How Elections in the United States Work

The United States has a long and storied history of democracy, and elections have been a critical part of that story. Today, elections in the United States are held at the federal, state, and local levels. Federal elections, held every four years, select the president and vice president. State elections, held every two years, elect state governors and legislatures, and members of the U.S. House of Representatives. Local elections, held every year, select city councilors, school board members, and other local officials.

There is a process for determining the candidates appearing on the general election ballot for each of these elections.  

Qualifying for Elections 

To qualify for an election in the United States, candidates must meet certain qualifications set by federal and state laws. These qualifications vary depending on the office being sought but generally include the following:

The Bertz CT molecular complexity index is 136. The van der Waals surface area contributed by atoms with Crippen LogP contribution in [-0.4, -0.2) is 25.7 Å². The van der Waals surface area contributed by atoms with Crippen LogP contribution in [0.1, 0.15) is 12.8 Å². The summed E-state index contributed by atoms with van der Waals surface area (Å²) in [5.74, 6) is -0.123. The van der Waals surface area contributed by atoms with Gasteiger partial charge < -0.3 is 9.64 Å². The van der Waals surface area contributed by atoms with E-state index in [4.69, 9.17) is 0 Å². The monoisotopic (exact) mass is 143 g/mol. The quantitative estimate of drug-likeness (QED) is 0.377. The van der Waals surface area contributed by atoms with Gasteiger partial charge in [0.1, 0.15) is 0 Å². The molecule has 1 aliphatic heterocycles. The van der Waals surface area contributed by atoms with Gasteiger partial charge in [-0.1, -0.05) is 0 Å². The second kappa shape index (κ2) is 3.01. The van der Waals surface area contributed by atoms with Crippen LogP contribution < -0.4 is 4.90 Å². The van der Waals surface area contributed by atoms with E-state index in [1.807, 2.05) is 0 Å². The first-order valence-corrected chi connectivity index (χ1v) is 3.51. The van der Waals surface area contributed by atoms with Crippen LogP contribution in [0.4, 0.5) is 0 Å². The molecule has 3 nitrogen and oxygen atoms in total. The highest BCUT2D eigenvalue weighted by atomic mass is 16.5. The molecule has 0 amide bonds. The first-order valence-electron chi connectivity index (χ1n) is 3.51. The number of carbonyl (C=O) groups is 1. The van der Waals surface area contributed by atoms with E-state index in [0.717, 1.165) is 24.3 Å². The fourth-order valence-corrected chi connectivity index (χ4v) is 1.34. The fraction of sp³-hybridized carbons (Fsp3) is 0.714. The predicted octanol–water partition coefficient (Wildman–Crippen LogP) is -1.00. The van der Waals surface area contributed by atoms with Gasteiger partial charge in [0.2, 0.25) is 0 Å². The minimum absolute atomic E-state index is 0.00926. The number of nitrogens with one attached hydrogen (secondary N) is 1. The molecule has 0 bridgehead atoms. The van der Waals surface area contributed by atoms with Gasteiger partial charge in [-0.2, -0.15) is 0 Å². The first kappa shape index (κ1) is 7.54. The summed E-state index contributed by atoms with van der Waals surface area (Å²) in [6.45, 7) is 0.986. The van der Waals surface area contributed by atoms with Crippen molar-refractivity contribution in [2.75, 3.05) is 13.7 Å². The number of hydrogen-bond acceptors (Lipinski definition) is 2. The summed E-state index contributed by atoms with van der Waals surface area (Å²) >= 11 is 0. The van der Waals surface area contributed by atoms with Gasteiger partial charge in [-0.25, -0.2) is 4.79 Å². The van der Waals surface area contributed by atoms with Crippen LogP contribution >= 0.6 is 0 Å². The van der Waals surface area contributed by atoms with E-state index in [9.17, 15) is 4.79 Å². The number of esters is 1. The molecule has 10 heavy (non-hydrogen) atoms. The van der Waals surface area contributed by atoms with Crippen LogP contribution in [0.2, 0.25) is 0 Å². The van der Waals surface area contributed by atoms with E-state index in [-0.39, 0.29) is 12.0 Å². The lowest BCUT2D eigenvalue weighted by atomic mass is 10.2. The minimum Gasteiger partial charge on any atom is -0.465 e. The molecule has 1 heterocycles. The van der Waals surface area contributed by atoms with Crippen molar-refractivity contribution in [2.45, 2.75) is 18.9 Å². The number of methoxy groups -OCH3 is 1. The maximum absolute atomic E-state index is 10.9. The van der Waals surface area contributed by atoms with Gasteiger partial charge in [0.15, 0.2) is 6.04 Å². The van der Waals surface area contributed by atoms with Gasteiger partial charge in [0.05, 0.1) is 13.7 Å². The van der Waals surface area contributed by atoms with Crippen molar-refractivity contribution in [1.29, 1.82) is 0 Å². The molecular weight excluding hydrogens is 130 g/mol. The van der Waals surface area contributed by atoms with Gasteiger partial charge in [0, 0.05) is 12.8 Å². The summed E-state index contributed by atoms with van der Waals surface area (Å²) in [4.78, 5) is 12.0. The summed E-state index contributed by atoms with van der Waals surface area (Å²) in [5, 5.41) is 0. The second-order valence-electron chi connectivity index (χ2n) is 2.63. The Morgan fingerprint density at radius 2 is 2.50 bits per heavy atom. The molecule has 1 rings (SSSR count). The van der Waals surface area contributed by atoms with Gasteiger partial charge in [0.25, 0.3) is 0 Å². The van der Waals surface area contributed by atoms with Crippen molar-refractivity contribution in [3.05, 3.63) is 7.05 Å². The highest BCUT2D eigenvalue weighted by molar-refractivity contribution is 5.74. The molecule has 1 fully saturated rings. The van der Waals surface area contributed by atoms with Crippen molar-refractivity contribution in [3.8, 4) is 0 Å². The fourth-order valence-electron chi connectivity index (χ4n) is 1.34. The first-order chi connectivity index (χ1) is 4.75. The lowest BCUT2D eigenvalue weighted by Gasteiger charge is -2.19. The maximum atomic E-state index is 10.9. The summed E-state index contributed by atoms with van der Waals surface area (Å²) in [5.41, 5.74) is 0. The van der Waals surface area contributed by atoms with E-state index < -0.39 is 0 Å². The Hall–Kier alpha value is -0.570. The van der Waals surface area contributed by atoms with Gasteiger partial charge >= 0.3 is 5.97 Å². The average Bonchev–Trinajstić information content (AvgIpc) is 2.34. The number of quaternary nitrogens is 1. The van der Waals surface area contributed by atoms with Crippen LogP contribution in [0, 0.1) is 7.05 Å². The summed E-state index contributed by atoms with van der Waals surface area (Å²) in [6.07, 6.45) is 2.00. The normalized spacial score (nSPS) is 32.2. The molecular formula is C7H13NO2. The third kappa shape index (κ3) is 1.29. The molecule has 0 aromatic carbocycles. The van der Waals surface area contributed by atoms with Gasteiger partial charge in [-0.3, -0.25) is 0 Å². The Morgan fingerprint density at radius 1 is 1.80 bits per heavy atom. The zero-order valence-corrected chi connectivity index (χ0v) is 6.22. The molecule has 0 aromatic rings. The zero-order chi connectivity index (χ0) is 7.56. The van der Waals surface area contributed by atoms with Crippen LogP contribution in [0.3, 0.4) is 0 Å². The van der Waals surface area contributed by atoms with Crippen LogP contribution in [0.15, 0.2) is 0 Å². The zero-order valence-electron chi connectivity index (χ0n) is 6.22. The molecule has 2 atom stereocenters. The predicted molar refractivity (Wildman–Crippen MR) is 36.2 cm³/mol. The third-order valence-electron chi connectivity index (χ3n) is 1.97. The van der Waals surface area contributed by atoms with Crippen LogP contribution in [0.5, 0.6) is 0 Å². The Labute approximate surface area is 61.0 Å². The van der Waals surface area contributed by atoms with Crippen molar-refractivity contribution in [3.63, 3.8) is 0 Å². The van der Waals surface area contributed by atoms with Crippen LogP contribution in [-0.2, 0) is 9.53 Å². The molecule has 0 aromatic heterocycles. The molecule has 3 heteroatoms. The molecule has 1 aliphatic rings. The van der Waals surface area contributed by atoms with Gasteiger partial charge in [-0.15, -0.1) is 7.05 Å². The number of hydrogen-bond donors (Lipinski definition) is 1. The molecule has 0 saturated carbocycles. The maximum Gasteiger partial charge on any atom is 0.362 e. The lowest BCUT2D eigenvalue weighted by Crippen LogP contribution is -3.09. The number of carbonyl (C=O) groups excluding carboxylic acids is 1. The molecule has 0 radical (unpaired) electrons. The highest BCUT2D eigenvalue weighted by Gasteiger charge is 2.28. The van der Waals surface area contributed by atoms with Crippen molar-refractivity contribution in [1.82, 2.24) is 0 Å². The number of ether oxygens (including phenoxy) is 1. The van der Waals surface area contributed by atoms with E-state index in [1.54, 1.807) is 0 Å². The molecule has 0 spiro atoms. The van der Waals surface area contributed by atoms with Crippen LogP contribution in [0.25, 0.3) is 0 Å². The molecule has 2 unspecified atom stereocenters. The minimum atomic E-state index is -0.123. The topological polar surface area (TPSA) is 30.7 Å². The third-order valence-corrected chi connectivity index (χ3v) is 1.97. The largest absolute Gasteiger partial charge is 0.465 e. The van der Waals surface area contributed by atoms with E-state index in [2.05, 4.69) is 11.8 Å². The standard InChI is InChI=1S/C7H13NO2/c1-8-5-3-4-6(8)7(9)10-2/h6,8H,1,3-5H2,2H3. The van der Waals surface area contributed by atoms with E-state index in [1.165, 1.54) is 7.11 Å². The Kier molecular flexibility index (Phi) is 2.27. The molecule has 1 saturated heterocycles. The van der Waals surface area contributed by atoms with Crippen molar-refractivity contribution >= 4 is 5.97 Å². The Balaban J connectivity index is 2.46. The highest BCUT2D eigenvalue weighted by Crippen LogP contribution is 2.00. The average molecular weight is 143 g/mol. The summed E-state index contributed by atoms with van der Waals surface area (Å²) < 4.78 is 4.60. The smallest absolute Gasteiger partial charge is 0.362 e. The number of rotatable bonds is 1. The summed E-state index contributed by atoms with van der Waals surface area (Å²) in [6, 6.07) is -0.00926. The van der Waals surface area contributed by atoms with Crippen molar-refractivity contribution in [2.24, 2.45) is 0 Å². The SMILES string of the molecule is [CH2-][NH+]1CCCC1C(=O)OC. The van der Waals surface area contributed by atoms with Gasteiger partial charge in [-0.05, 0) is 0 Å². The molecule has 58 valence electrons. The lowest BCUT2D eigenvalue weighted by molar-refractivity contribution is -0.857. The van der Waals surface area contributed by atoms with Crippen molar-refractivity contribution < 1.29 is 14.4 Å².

Age: Candidates must be of a certain age to run for certain offices. For example, candidates for the U.S. Senate must be at least 30 years old, while candidates for the U.S. House of Representatives must be at least 25 years old.

Citizenship: Candidates must be U.S. citizens to run for office.

Ballot access: Candidates must also meet the requirements for getting on the ballot. These requirements vary by state but generally include a certain number of signatures on petitions, a filing fee, or a combination of both.

Residency: Candidates for state and local offices must typically be residents of the district or state where they are running for a certain period before the election.

Political Party Affiliation: There are also qualifications for candidates to be affiliated with a political party.

Additionally, candidates for public office must comply with campaign finance laws, which limit the amount of money that can be raised and spent on campaigns and require the disclosure of campaign donations and expenditures.

It’s important to note that while these qualifications are standard, they can vary depending on the jurisdiction.